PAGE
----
Lund said he opted not to deliver his statement at the Jan. 3 meeting because that was the date of his swearing in. The Jan. 17 meeting, he said, seemed to be the best opportunity to best avoid distracting from city business. He said he was not aware until after the fact that the meeting was not being recorded. The statement was delivered at the end of the short meeting, during the section reserved for reports from council members. The statement was not listed on the agenda for the evening.

When asked if he would consider repeating the statement at a recorded meeting, Lund said he feels that, since he has fulfilled the requirements of the settlement agreement, it is time to move on and focus on the future. He did, however, provide the Star Gazette a written copy of his apology. It reads, verbatim, as follows:

Mayor, Council, and the Office of the City Administrator;

During of my campaign, not all of my marketing material included my name and address as being the person who prepared or disseminated the material. My website and Facebook URL were prominently displayed, within which contained said name and address information; it was my intent that this would bring clarity as to whose material it indeed was.

Regardless of my intent, this was not in compliance of Minnesota Statute 211B.04, and I did not properly display a name and address disclaimer, as was alleged in former Councilmember Danna Elling-Schultz' Complaint No. 8-0325-33986, and I like to apologize for this oversight.

The statement is signed: Trevor Lund, Hastings Councilmember — Ward 4 and dated Jan. 17, 2017.

Elling Schultz said she feels the apology fell short, despite meeting the technical requirements of the settlement.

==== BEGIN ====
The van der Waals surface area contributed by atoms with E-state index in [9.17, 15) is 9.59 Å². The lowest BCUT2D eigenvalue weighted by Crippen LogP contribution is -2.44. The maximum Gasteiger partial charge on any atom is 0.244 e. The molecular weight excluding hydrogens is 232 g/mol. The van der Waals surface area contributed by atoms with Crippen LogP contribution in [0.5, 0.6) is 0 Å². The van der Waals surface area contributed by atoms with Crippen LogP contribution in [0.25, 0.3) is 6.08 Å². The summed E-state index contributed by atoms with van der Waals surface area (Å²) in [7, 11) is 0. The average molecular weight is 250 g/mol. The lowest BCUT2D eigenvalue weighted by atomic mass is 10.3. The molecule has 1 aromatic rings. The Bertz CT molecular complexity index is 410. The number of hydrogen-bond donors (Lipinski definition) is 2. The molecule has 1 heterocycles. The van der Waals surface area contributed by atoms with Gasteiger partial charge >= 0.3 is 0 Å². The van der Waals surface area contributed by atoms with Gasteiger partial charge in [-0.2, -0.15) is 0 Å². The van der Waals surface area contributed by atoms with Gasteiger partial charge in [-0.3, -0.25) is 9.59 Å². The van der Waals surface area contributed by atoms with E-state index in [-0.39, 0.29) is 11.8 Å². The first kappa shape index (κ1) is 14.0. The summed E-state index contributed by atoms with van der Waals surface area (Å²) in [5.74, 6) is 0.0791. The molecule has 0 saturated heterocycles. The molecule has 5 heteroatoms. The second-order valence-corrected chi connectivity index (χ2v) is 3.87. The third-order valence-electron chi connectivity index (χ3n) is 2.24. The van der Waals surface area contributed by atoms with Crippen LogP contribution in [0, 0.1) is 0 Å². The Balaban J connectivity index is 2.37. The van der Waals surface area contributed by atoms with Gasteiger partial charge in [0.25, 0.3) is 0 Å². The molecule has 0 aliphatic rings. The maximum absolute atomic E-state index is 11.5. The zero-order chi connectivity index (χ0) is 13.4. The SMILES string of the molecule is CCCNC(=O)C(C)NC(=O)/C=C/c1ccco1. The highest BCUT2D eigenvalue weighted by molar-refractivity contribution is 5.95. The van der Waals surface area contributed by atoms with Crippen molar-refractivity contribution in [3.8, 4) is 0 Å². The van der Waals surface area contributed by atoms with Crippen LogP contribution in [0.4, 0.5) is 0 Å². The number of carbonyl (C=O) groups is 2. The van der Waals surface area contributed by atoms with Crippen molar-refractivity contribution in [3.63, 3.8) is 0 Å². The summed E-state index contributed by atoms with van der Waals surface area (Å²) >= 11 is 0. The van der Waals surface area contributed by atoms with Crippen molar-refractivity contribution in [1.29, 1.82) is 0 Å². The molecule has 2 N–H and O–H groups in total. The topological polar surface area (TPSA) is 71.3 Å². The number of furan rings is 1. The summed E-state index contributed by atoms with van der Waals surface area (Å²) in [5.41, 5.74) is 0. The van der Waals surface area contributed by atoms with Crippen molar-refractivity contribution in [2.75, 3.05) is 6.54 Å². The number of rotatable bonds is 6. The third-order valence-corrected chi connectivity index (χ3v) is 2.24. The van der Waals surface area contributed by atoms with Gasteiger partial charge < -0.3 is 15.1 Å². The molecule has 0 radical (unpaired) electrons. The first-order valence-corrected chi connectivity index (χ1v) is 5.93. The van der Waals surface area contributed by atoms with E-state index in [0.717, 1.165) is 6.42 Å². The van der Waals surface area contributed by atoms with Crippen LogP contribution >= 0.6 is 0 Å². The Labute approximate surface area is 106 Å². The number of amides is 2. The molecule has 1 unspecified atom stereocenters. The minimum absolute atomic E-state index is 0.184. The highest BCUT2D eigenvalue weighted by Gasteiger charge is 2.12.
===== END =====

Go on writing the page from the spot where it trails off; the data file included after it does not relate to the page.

"The apology that I have now seen did not address the residents he works for," she said.

She also took issue with the circumstances of the statement's delivery, specifically, the lack of a recording and the fact that the mayor, to whom the statement was in part addressed, was not present at the meeting.

"I believe that, in terms of transparency and full disclosure, it should be read again," she said. "... If I were him, I would say, 'I'll do it again.'"

Mayor Paul Hicks told the Star Gazette he was aware prior to the meeting that Lund intended to deliver the statement Jan. 17. Hicks said that, although he knew he wouldn't be able to attend the meeting, he communicated with Acting Mayor Mark Vaughan to ensure Lund was given time to speak.

"I ... made sure he had that opportunity," Hicks said.

Although Hicks wasn't party to the case, he said it does bear some importance.

"It underscores the importance of, when you become a candidate for public office, you have to make sure to read up on all the rules and regulations," he said. "That's part of the responsibility of running for office. ... Paying attention to detail matters."

Hicks said that the matter, now resolved, won't have any effect on the council going forward.

"From this point forward, it's not going to affect council operations," Hicks said.